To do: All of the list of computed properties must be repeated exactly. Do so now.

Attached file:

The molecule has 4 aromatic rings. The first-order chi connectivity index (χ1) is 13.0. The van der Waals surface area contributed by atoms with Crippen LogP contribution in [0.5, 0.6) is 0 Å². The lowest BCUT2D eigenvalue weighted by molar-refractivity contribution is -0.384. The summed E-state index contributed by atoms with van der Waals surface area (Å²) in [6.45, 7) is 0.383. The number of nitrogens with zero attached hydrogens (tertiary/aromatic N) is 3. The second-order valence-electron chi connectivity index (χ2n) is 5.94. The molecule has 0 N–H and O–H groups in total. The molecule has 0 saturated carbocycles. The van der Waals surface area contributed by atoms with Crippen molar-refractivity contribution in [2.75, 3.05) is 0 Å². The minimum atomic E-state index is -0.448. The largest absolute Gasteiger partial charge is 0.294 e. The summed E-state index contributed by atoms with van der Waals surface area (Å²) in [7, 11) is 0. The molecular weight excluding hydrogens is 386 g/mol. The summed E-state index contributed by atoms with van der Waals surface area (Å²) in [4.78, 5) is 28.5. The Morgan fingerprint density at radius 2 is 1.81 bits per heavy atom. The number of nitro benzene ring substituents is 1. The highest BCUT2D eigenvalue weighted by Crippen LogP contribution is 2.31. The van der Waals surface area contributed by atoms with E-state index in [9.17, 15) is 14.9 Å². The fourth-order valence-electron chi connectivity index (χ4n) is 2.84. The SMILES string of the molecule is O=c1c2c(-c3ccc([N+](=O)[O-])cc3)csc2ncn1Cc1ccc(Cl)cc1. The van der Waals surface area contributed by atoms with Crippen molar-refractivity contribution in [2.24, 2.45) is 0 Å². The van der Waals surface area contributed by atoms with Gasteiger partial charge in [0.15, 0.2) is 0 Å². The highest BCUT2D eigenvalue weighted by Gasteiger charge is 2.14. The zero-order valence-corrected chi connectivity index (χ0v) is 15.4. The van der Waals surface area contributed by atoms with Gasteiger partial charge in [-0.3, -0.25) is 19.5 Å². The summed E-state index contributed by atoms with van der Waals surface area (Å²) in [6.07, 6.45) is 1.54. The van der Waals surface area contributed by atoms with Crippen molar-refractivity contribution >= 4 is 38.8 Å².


The molecule has 4 aromatic rings. The first-order chi connectivity index (χ1) is 13.0. The van der Waals surface area contributed by atoms with Crippen LogP contribution in [0.5, 0.6) is 0 Å². The lowest BCUT2D eigenvalue weighted by molar-refractivity contribution is -0.384. The summed E-state index contributed by atoms with van der Waals surface area (Å²) in [6.45, 7) is 0.383. The number of nitrogens with zero attached hydrogens (tertiary/aromatic N) is 3. The second-order valence-electron chi connectivity index (χ2n) is 5.94. The molecule has 0 N–H and O–H groups in total. The molecule has 0 saturated carbocycles. The van der Waals surface area contributed by atoms with Crippen molar-refractivity contribution in [2.75, 3.05) is 0 Å². The minimum atomic E-state index is -0.448. The largest absolute Gasteiger partial charge is 0.294 e. The summed E-state index contributed by atoms with van der Waals surface area (Å²) in [7, 11) is 0. The molecular weight excluding hydrogens is 386 g/mol. The summed E-state index contributed by atoms with van der Waals surface area (Å²) in [4.78, 5) is 28.5. The Morgan fingerprint density at radius 2 is 1.81 bits per heavy atom. The number of nitro benzene ring substituents is 1. The highest BCUT2D eigenvalue weighted by Crippen LogP contribution is 2.31. The van der Waals surface area contributed by atoms with E-state index in [9.17, 15) is 14.9 Å². The fourth-order valence-electron chi connectivity index (χ4n) is 2.84. The SMILES string of the molecule is O=c1c2c(-c3ccc([N+](=O)[O-])cc3)csc2ncn1Cc1ccc(Cl)cc1. The van der Waals surface area contributed by atoms with Crippen molar-refractivity contribution in [2.24, 2.45) is 0 Å². The van der Waals surface area contributed by atoms with Gasteiger partial charge in [0.15, 0.2) is 0 Å². The highest BCUT2D eigenvalue weighted by Gasteiger charge is 2.14. The zero-order valence-corrected chi connectivity index (χ0v) is 15.4. The van der Waals surface area contributed by atoms with Gasteiger partial charge in [-0.3, -0.25) is 19.5 Å². The summed E-state index contributed by atoms with van der Waals surface area (Å²) in [6.07, 6.45) is 1.54. The van der Waals surface area contributed by atoms with Crippen molar-refractivity contribution >= 4 is 38.8 Å².